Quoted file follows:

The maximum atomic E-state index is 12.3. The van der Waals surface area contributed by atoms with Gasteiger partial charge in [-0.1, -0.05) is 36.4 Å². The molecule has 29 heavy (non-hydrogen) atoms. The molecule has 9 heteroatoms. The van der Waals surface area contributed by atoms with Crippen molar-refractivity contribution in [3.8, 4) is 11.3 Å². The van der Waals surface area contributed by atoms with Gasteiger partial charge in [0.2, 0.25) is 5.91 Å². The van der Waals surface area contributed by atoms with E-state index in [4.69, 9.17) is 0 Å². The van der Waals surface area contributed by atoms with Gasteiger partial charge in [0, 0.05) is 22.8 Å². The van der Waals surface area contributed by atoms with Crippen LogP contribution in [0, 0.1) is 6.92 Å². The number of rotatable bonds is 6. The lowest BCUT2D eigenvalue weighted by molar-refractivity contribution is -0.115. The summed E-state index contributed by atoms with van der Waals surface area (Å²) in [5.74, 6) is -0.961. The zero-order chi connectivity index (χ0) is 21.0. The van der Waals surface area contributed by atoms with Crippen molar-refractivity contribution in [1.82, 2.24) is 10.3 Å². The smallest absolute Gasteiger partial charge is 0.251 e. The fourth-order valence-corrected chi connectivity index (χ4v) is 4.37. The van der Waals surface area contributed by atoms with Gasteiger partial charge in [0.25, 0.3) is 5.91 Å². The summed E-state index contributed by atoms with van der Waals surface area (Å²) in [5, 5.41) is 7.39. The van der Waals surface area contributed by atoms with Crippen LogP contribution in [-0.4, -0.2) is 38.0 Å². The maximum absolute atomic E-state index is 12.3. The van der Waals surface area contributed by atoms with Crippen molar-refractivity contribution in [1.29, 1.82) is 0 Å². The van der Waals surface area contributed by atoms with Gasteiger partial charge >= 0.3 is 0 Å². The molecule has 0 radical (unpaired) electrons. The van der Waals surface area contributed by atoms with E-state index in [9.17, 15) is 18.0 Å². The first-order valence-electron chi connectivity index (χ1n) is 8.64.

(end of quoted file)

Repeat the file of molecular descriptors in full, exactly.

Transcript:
The maximum atomic E-state index is 12.3. The van der Waals surface area contributed by atoms with Gasteiger partial charge in [-0.1, -0.05) is 36.4 Å². The molecule has 29 heavy (non-hydrogen) atoms. The molecule has 9 heteroatoms. The van der Waals surface area contributed by atoms with Crippen molar-refractivity contribution in [3.8, 4) is 11.3 Å². The van der Waals surface area contributed by atoms with Gasteiger partial charge in [0.2, 0.25) is 5.91 Å². The van der Waals surface area contributed by atoms with E-state index in [4.69, 9.17) is 0 Å². The van der Waals surface area contributed by atoms with Gasteiger partial charge in [0, 0.05) is 22.8 Å². The van der Waals surface area contributed by atoms with Crippen LogP contribution in [0, 0.1) is 6.92 Å². The number of rotatable bonds is 6. The lowest BCUT2D eigenvalue weighted by molar-refractivity contribution is -0.115. The summed E-state index contributed by atoms with van der Waals surface area (Å²) in [5.74, 6) is -0.961. The zero-order chi connectivity index (χ0) is 21.0. The van der Waals surface area contributed by atoms with Crippen molar-refractivity contribution in [1.82, 2.24) is 10.3 Å². The smallest absolute Gasteiger partial charge is 0.251 e. The fourth-order valence-corrected chi connectivity index (χ4v) is 4.37. The van der Waals surface area contributed by atoms with Gasteiger partial charge in [0.25, 0.3) is 5.91 Å². The summed E-state index contributed by atoms with van der Waals surface area (Å²) in [5, 5.41) is 7.39. The van der Waals surface area contributed by atoms with Crippen LogP contribution in [-0.4, -0.2) is 38.0 Å². The maximum absolute atomic E-state index is 12.3. The van der Waals surface area contributed by atoms with Crippen molar-refractivity contribution in [1.29, 1.82) is 0 Å². The van der Waals surface area contributed by atoms with Gasteiger partial charge >= 0.3 is 0 Å². The molecule has 0 radical (unpaired) electrons. The van der Waals surface area contributed by atoms with E-state index in [9.17, 15) is 18.0 Å². The first-order valence-electron chi connectivity index (χ1n) is 8.64.